Dani Moonstar (Blue Hunt) is awoken by her dad (Adam Beach) when their reservation is struck by some sort of disaster. There’s fire, explosions, a howling growl, and… snow? Dani is knocked unconscious and, after waking, finds herself in a mostly abandoned hospital where Dr. Reyes (Alice Braga) informs her she was the only one to survive the catastrophe on the reservation. The official word is a tornado struck, but nobody seems to believe that.
Dr. Reyes tells Dani she is a “new mutant”, and they’ll work out what her mutant powers may be. Dani’s forced to join group therapy sessions with the other new mutants in the hospital: Irish lesbian teen Rahne Sinclair (Maisie Williams) who can transform into a wolf, sexy but borderline psychotic Illyana Rasputin (Anya Taylor-Joy) who has a magic sword and can access another dimension, southern self-abuser Sam Guthrie (Charlie Heaton) who can fire himself off like an energetic cannonball, and womanizing Roberto da Costa (Henry Zaga) who has heat powers. Even Dr. Reyes herself is a mutant, capable of creating impenetrable forcefields.
The five teens deal with each other’s conflicting personalities, budding romances, their desires to get out of this forced confinement… and their worst nightmares that start coming real and hunting them down! Where are these monstrosities coming from? Who is behind this facility? And how can they escape?
At long last, I’m finally able to see The New Mutants, which kept getting bumped back and bumped back for years. When Disney bought Fox, it looked like this horror/superhero hybrid would be locked away in the vault with no escape (much like the characters it contains), but then it was finally released in movie theaters, during the Covid-19 pandemic. During a time when most movie theaters are shuttered, Disney made that the only way to see this film, which helps explain why there’s so few reviews of it. Like many curious fans, I’d have to wait until the film came home before diving in and can share my opinion with the rest of the world. I’m not sure it was worth the wait.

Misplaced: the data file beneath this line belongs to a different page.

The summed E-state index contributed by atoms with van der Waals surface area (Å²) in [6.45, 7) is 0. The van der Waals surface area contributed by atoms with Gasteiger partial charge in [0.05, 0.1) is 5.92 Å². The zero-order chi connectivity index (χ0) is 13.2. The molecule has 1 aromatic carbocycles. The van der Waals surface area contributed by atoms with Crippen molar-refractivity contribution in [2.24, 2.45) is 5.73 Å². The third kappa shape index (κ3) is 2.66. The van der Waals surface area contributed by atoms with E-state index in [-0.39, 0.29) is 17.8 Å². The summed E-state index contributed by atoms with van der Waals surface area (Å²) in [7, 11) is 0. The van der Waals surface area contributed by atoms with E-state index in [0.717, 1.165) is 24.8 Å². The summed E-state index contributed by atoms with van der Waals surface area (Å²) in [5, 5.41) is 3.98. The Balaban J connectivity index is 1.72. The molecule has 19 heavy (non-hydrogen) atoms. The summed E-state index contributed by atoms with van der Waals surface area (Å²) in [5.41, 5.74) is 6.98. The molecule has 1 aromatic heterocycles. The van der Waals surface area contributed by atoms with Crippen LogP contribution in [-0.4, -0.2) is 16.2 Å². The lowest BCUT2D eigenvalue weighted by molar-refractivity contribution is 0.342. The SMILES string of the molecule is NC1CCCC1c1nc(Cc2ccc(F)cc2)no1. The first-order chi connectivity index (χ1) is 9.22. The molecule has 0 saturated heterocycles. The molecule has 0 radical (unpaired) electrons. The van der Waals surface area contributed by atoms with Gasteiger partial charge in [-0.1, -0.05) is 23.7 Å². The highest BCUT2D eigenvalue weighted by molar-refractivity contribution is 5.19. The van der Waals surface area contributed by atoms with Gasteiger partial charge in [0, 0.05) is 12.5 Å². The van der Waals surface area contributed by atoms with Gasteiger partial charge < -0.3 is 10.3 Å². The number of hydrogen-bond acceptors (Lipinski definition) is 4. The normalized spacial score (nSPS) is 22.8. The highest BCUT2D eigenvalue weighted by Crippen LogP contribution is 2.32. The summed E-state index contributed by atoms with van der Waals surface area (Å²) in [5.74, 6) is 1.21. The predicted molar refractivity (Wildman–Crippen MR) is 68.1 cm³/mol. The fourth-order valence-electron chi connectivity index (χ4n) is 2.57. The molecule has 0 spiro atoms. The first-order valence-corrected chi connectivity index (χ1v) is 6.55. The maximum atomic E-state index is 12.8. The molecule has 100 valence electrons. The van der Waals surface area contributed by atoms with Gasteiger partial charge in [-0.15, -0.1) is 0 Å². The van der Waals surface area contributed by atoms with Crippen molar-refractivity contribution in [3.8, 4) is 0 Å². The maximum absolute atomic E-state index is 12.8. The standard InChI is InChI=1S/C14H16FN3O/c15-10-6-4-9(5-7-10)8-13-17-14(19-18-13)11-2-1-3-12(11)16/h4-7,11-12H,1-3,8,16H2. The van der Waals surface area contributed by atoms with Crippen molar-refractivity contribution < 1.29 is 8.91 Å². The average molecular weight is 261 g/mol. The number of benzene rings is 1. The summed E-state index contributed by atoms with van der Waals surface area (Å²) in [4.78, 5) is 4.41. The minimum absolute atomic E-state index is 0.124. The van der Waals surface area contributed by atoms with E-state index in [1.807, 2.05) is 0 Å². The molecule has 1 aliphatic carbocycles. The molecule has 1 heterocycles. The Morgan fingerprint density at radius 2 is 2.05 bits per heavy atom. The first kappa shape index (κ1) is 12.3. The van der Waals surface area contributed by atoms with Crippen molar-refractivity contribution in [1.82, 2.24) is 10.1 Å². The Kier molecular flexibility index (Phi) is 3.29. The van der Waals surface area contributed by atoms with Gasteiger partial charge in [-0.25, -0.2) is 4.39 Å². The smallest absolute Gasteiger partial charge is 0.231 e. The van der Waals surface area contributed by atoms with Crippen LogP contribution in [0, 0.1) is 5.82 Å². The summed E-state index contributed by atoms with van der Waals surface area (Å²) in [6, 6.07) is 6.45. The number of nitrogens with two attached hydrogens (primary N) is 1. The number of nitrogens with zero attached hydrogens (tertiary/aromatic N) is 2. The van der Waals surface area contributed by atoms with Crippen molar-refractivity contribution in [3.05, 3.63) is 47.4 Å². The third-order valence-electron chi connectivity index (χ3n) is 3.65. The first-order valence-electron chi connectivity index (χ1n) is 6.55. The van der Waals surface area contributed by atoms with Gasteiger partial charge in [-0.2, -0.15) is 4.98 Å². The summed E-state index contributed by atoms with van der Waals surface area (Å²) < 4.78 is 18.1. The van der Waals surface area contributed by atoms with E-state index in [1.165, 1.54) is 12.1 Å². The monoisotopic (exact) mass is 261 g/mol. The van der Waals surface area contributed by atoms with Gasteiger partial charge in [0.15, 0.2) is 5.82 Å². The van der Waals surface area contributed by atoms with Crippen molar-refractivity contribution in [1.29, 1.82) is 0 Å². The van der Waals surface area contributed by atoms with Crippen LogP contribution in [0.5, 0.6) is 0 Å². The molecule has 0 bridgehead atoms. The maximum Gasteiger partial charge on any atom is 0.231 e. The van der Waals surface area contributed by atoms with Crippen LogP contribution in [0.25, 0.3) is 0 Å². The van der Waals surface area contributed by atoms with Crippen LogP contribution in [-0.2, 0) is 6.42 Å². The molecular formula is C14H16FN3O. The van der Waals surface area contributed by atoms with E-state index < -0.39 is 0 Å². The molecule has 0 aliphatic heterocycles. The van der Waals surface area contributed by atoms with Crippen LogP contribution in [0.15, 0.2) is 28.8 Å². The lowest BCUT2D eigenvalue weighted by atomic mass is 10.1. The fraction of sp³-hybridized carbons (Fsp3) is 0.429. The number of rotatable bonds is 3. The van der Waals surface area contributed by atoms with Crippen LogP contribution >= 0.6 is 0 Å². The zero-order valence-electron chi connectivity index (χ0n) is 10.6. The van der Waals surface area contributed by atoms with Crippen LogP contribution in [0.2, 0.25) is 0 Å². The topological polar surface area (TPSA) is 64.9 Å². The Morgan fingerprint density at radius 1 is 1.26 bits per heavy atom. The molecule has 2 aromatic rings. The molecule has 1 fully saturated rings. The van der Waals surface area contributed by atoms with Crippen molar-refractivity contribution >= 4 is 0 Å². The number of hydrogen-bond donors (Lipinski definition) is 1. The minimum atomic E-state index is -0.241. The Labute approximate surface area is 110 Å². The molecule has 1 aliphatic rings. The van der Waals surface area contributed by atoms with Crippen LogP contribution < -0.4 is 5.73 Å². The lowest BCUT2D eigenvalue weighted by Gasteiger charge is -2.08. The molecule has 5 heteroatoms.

Don’t get me wrong, I’m fully on board with a horror superhero flick! I dug Brightburn, was sad when Swamp Thing was cancelled after just a handful of episodes into its first season on the DC Universe, and I would be interested to see the Beast horror flick that never got made (X-Men’s Beast in a horror film facing off against the Wendigo). While The New Mutants gets the horror elements dead on, it just takes an incredibly long time to get to it.
Worse, there’s hardly any superpower use before the horror arrives, making this Josh Boone (The Fault in Our Stars) directed movie (also co-written by Boone and Knate Lee) feel like an angsty high school drama without the high school, complete with terrible dialogue in spots and flimsy motivations in others. I realize this is probably the “final” X-Men movie from the Fox days, but a little more mutant mayhem would have been nice.
There really isn’t much story in The New Mutants to talk about, just people yelling at each other, people hooking up, people… yelling at each other some more and being generally catty or flirty depending on the situation. When there is horror it’s done very well. When there’s action, it’s done very well. It’s just that there’s so much meandering and on-the-nose dialogue while we’re waiting for any of the good stuff to happen. It’s more soaps than supes. With equal parts thrilling and boring, I’d say you can take it or leave it with The New Mutants. It’s enjoyable enough… but in today’s cinema is that really good enough?